The conference brought together hundreds of actors working for governments, civil society organisations, private sector, disabled people’s organisations, UN agencies and independent electoral commissions from all over the world.
It was my first visit to the annual event, and I found it really insightful and relevant because I work on Sightsavers’ Irish Aid-funded projects on political participation in Cameroon and Senegal. After reflecting on the presentations and debates, and linking this to our own experience in the current ongoing projects in this field, here are my top takeaways.
There are not that many stakeholders involved in supporting political participation of people with disabilities. Most initiatives are focused on inclusive elections; ensuring the representation of people with disabilities (as observers, or enrolled in political parties); and accessibility of polling stations (accessible information on the voting process, electoral code, tactile ballots, ramps, etc). However, inclusive local development, which presupposes active and meaningful involvement of people with disabilities in public life and access to local decision-making instances, is still poorly addressed. There is a need for even greater collaboration between NGOs in order to share lessons learnt and resources, including training manuals, good approaches in mobilising women/youth, etc.
It was really emphasised at this conference that no matter the thematic area (health, education, livelihood), if people with disabilities cannot make their voices heard, they will be systematically excluded from access to services. At most, they might benefit from specific budgets allocated from a charitable perspective. It would make a huge difference if not only their needs, but also their ideas and good initiatives, were considered by decision-makers from the very beginning!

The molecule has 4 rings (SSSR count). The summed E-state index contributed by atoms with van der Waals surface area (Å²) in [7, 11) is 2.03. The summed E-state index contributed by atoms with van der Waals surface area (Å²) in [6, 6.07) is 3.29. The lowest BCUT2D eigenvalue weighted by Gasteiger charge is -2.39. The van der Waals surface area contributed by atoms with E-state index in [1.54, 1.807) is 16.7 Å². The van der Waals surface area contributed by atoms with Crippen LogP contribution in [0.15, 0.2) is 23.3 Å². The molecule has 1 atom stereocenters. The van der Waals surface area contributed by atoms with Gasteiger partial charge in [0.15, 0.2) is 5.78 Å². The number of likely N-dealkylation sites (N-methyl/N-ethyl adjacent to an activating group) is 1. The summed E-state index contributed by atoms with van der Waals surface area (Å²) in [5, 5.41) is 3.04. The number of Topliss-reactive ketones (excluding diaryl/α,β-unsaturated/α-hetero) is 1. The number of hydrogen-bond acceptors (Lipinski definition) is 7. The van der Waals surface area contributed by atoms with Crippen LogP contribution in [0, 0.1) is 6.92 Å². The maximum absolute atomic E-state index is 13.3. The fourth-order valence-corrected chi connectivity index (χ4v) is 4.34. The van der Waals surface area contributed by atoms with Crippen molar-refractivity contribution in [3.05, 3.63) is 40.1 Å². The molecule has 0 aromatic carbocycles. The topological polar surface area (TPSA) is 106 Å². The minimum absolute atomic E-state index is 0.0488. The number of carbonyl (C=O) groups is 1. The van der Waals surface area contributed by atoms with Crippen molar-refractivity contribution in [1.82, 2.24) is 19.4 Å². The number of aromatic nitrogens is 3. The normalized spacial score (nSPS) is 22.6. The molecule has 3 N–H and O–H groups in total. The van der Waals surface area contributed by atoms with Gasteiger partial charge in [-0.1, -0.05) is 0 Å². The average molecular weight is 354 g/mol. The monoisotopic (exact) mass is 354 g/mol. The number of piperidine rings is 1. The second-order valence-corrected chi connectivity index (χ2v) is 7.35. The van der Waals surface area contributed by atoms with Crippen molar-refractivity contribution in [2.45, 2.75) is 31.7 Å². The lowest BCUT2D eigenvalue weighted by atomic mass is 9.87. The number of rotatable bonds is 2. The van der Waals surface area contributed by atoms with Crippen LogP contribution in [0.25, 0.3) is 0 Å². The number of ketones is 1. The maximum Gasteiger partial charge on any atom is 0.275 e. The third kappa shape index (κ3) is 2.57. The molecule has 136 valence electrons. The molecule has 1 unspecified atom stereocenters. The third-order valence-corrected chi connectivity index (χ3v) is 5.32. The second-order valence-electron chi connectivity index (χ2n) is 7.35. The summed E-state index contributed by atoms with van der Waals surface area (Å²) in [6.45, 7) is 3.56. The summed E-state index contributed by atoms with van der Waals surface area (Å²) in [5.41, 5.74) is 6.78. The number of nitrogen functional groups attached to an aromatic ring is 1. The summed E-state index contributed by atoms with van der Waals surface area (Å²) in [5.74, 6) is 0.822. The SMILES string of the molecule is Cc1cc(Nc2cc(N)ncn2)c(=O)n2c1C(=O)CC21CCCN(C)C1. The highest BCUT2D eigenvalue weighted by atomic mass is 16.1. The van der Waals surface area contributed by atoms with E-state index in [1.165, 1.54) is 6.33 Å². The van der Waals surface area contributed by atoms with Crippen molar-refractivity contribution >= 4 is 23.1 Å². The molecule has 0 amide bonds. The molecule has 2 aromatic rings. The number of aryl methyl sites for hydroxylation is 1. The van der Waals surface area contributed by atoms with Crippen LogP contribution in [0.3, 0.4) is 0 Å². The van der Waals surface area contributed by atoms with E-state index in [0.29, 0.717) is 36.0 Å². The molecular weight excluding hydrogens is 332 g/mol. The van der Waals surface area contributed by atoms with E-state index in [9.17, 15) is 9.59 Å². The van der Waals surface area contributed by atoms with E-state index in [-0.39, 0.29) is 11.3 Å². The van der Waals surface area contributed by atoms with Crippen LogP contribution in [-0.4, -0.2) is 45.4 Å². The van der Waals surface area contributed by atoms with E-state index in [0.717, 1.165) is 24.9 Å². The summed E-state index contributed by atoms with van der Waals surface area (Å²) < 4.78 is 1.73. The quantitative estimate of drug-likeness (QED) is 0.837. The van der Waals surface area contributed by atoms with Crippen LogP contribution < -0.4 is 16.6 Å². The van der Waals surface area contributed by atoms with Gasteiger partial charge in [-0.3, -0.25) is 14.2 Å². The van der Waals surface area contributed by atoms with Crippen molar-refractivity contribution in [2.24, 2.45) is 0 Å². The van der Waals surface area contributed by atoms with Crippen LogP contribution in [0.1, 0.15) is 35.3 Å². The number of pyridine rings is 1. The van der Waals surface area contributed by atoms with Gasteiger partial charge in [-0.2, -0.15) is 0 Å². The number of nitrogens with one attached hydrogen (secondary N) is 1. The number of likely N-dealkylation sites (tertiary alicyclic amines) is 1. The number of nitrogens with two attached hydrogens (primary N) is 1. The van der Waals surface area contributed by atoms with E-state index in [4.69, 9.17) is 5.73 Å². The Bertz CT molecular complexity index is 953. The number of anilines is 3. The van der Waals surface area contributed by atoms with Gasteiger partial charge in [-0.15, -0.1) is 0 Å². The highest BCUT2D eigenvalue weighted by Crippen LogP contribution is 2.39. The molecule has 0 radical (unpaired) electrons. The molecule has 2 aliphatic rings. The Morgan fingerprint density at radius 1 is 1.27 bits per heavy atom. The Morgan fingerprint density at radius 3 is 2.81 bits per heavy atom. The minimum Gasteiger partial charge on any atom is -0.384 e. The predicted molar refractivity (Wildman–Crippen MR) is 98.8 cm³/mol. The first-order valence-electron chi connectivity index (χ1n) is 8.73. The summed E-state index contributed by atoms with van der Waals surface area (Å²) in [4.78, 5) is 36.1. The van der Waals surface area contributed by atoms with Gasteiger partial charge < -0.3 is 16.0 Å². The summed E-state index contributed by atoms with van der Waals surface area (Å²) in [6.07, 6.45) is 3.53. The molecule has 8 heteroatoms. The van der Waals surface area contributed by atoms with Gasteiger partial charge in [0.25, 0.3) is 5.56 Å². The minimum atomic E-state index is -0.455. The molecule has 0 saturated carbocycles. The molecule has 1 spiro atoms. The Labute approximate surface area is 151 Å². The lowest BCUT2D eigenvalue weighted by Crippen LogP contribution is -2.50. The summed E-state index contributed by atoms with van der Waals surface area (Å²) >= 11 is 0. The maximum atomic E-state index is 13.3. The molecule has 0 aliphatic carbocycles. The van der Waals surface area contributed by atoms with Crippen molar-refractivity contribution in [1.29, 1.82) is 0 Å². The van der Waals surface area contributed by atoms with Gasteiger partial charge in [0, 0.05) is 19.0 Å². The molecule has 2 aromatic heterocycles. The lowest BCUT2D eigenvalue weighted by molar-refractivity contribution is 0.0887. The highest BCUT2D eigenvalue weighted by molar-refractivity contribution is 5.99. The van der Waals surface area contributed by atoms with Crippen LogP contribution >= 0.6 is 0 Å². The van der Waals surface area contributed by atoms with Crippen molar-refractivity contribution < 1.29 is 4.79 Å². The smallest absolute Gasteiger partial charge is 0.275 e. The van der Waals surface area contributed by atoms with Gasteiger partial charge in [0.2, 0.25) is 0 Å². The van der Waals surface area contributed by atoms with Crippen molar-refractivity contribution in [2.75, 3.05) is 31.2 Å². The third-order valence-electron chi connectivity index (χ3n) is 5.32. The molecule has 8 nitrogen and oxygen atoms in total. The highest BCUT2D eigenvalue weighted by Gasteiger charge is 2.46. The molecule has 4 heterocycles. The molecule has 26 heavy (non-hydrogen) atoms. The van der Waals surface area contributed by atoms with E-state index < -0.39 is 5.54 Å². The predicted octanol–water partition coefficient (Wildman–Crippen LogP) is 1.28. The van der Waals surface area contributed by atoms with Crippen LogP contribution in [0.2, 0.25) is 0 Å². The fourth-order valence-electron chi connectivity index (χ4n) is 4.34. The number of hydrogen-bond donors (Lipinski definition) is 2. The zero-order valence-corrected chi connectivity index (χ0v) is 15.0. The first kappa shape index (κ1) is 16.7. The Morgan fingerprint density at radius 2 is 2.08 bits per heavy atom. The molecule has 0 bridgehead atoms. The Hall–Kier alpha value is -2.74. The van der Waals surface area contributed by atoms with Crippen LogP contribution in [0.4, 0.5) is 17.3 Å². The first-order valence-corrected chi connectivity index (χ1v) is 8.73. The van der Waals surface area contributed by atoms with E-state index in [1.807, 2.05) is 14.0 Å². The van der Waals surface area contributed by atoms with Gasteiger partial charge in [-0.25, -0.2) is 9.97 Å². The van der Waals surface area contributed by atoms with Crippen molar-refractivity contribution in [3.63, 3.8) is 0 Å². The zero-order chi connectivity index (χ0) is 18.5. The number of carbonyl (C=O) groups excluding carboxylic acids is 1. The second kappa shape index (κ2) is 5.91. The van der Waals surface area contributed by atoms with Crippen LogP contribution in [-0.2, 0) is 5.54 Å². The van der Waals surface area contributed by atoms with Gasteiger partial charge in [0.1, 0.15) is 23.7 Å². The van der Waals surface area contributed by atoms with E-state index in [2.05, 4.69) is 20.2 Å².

People with intellectual disabilities are particularly excluded, even within disability groups. The conference made visible successful and inspiring examples of how people with intellectual disabilities can be involved in political participation. The issues of empowerment and respect of choices were also highlighted in a film involving a couple with Down Syndrome. A few of the lessons from this I would like to integrate better in my work include mapping and involving existing associations to participate in our projects; adapting information in accessible formats in a participatory manner; training facilitators and/or caregivers in supporting self-representation of people with intellectual disabilities; and identifying ways to address the specific discrimination people experience at community and council levels.
I successfully made contact with Light for the World and its Cambodian partner, both of which have been very supportive in sharing resources. Working together with the Sightsavers team in Cameroon, which is implementing our political participation project in four districts, we have already revised our strategy, with a focus on women, youth, and people with intellectual disabilities (some of whom are not able to vote according to the national electoral code). Similar work will be conducted in Senegal.
The conference was very useful and the lessons I have taken away from it will inform my future work. If, like me, you have the chance to go to Vienna and participate in one of the ESSL foundation’s Zero conferences, be prepared to be inspired and energised!
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